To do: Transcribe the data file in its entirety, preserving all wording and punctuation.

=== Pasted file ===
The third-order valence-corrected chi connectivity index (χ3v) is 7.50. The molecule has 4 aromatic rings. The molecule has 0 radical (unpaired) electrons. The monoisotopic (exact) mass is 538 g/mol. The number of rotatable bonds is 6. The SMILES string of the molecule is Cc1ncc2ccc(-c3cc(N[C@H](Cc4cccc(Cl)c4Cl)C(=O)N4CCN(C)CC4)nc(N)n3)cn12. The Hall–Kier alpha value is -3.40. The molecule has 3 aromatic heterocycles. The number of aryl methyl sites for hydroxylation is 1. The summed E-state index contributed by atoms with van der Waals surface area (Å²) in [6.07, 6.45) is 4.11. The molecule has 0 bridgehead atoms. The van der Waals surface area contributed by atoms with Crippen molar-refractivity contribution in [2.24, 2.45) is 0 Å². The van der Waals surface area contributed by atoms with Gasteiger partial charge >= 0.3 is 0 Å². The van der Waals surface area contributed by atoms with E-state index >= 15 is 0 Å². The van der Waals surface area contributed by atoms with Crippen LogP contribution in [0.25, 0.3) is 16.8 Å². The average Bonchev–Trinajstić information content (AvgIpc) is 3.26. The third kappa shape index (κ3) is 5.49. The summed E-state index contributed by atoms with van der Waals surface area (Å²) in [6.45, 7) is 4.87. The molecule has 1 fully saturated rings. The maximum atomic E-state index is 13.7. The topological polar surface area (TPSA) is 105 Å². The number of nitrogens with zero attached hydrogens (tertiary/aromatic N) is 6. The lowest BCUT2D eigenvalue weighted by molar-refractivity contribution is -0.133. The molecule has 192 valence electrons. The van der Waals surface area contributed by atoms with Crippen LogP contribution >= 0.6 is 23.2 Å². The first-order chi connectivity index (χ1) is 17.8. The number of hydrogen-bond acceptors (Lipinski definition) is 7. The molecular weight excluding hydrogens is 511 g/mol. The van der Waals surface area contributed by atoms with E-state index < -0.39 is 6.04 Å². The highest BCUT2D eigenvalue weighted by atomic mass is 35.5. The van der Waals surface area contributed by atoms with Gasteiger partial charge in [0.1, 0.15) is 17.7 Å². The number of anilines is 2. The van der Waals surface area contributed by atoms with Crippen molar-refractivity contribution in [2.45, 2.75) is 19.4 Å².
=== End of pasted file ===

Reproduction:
The third-order valence-corrected chi connectivity index (χ3v) is 7.50. The molecule has 4 aromatic rings. The molecule has 0 radical (unpaired) electrons. The monoisotopic (exact) mass is 538 g/mol. The number of rotatable bonds is 6. The SMILES string of the molecule is Cc1ncc2ccc(-c3cc(N[C@H](Cc4cccc(Cl)c4Cl)C(=O)N4CCN(C)CC4)nc(N)n3)cn12. The Hall–Kier alpha value is -3.40. The molecule has 3 aromatic heterocycles. The number of aryl methyl sites for hydroxylation is 1. The summed E-state index contributed by atoms with van der Waals surface area (Å²) in [6.07, 6.45) is 4.11. The molecule has 0 bridgehead atoms. The van der Waals surface area contributed by atoms with Crippen molar-refractivity contribution in [2.24, 2.45) is 0 Å². The van der Waals surface area contributed by atoms with Gasteiger partial charge >= 0.3 is 0 Å². The van der Waals surface area contributed by atoms with E-state index >= 15 is 0 Å². The van der Waals surface area contributed by atoms with Crippen LogP contribution in [0.25, 0.3) is 16.8 Å². The average Bonchev–Trinajstić information content (AvgIpc) is 3.26. The third kappa shape index (κ3) is 5.49. The summed E-state index contributed by atoms with van der Waals surface area (Å²) in [6.45, 7) is 4.87. The molecule has 1 fully saturated rings. The maximum atomic E-state index is 13.7. The topological polar surface area (TPSA) is 105 Å². The number of nitrogens with zero attached hydrogens (tertiary/aromatic N) is 6. The lowest BCUT2D eigenvalue weighted by molar-refractivity contribution is -0.133. The molecule has 192 valence electrons. The van der Waals surface area contributed by atoms with Crippen LogP contribution >= 0.6 is 23.2 Å². The first-order chi connectivity index (χ1) is 17.8. The number of hydrogen-bond acceptors (Lipinski definition) is 7. The molecular weight excluding hydrogens is 511 g/mol. The van der Waals surface area contributed by atoms with E-state index < -0.39 is 6.04 Å². The highest BCUT2D eigenvalue weighted by atomic mass is 35.5. The van der Waals surface area contributed by atoms with Gasteiger partial charge in [0.1, 0.15) is 17.7 Å². The number of anilines is 2. The van der Waals surface area contributed by atoms with Crippen molar-refractivity contribution in [2.45, 2.75) is 19.4 Å².